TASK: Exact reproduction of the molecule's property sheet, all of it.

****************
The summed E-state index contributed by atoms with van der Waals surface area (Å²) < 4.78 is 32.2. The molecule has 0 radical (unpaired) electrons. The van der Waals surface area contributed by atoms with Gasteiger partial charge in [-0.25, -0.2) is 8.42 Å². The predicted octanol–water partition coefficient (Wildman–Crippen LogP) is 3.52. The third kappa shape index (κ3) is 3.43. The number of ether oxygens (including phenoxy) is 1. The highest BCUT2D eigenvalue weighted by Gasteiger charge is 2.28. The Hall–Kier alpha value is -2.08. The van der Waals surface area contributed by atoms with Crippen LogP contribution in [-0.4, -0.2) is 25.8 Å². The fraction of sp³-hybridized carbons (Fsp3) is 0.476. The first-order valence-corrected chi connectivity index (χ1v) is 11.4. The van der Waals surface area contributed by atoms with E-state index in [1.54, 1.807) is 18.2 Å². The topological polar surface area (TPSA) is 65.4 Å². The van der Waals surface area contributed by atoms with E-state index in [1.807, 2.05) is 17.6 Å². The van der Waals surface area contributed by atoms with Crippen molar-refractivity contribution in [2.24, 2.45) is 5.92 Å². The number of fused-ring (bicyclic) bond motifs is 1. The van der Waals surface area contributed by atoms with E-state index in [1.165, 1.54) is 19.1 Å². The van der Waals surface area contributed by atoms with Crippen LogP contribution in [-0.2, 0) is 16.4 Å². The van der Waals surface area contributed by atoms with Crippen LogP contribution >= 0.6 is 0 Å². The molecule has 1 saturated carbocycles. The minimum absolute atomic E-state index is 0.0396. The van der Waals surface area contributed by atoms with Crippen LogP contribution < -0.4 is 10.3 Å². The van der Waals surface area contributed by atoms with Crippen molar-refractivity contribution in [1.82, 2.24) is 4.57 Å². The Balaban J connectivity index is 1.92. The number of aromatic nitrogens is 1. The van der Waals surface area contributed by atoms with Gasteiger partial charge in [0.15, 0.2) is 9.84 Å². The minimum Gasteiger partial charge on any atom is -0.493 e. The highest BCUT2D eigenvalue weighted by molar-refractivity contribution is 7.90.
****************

The summed E-state index contributed by atoms with van der Waals surface area (Å²) < 4.78 is 32.2. The molecule has 0 radical (unpaired) electrons. The van der Waals surface area contributed by atoms with Gasteiger partial charge in [-0.25, -0.2) is 8.42 Å². The predicted octanol–water partition coefficient (Wildman–Crippen LogP) is 3.52. The third kappa shape index (κ3) is 3.43. The number of ether oxygens (including phenoxy) is 1. The highest BCUT2D eigenvalue weighted by Gasteiger charge is 2.28. The Hall–Kier alpha value is -2.08. The van der Waals surface area contributed by atoms with Crippen LogP contribution in [-0.4, -0.2) is 25.8 Å². The fraction of sp³-hybridized carbons (Fsp3) is 0.476. The first-order valence-corrected chi connectivity index (χ1v) is 11.4. The van der Waals surface area contributed by atoms with E-state index in [1.54, 1.807) is 18.2 Å². The topological polar surface area (TPSA) is 65.4 Å². The van der Waals surface area contributed by atoms with E-state index in [1.807, 2.05) is 17.6 Å². The van der Waals surface area contributed by atoms with Crippen molar-refractivity contribution in [2.24, 2.45) is 5.92 Å². The number of fused-ring (bicyclic) bond motifs is 1. The van der Waals surface area contributed by atoms with E-state index in [1.165, 1.54) is 19.1 Å². The van der Waals surface area contributed by atoms with Crippen LogP contribution in [-0.2, 0) is 16.4 Å². The van der Waals surface area contributed by atoms with Crippen LogP contribution >= 0.6 is 0 Å². The molecule has 1 saturated carbocycles. The minimum absolute atomic E-state index is 0.0396. The van der Waals surface area contributed by atoms with Crippen LogP contribution < -0.4 is 10.3 Å². The van der Waals surface area contributed by atoms with Crippen molar-refractivity contribution in [1.82, 2.24) is 4.57 Å². The Balaban J connectivity index is 1.92. The number of aromatic nitrogens is 1. The van der Waals surface area contributed by atoms with Gasteiger partial charge in [0.15, 0.2) is 9.84 Å². The minimum Gasteiger partial charge on any atom is -0.493 e. The highest BCUT2D eigenvalue weighted by molar-refractivity contribution is 7.90.